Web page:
New Wave of Hinduism 

The construction of the Ram Mandir is ushering in a new wave of Hinduism in India. In fact, contrary to public perception that it is being done to obliterate Muslim sites of worship from India, the consecration of the temple is a project associated with the creation of a cult of devout Hindus whose personal identities will constantly interface with their faith – making it a part of their existence and quotidian living. The fact that the temple is being constructed on land where the Babri Masjid stood once upon a time is merely a footnote today in the larger project of faith rejuvenation in the Indian context

With calls being made to visit Ayodhya and pronouncements suggesting that Ayodhya will likely become the center of Hindu philosophy and thought, the significance attached to other pilgrimage sites – older and perhaps more sacred – is waning as a new form of ritualistic Hinduism is witnessing its genesis in India as we speak. 

This new form of political Hinduism requires all Hindus to conform to a uniform idea of God, where a ritualistic demonstration of faith through regular practice is essential to ensure enduring allegiance to the otherwise evolving tenets of an ancient faith. A transient flirtation with Hinduism – something allowable under the flexibility long imbued within the faith – will be a thing of the past; now the follower will have to be a practitioner of the faith as well.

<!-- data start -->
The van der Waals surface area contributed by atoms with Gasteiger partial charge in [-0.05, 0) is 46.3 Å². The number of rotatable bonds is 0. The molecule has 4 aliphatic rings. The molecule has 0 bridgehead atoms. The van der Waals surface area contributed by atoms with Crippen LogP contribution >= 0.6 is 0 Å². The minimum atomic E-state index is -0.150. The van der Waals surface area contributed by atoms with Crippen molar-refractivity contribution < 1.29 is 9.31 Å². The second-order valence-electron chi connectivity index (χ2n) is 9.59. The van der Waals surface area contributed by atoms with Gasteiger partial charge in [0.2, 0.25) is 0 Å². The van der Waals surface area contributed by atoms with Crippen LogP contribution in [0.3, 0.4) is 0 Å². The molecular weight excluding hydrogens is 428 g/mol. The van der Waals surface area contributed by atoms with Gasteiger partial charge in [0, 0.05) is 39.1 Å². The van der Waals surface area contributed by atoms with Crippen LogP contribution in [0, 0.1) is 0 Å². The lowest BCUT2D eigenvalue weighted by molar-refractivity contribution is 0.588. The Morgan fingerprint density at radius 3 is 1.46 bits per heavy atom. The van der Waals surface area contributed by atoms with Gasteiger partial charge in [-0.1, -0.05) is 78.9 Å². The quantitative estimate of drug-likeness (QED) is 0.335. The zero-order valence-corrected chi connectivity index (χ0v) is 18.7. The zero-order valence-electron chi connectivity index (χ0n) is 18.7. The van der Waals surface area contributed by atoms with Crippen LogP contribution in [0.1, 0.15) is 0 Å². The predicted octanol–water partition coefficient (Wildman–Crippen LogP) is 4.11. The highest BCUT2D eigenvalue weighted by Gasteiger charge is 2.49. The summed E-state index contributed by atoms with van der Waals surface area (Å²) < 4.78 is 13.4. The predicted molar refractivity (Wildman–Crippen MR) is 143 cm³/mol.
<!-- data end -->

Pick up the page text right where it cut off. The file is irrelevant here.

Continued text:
This new form of Hinduism diminishes the potential for inter-faith dialogue within the religion, giving it a stricter tenor and blends people of different Hindu folds into one “strong collective unit.” Under this new Hinduism, adherents view their faith as the principle unifier within society, as opposed to their other identities that differentiate them on the basis of their caste, ethnicity, or language. This is in contradiction to the social stratification that characterized the traditional Hindu system. 

These changes demonstrate the inherently reformatory nature of Hinduism. Whether it will necessarily contravene the idea of prevalent nationalism in India will have to be seen in the years to come. While the adherents of the Hindu faith may emerge as a unified social constituency within the nation-building project, it is possible they may embrace other minority communities more openly. However, the reverse may also be true, where this reformist trend in Hinduism could lead an “us versus them” narrative that may restrict the space for other communities within India’s evolving public sphere. 

Lord Ram’s temple is only a small chapter in this shift of greater proportion. The real impact will be visible in the years to come as new elements of change and continuity will coexist in a rising India. Looking ahead to 2047 – when India will celebrate 100 years of independence – whether India will be a Ram Rajya then is still to be seen.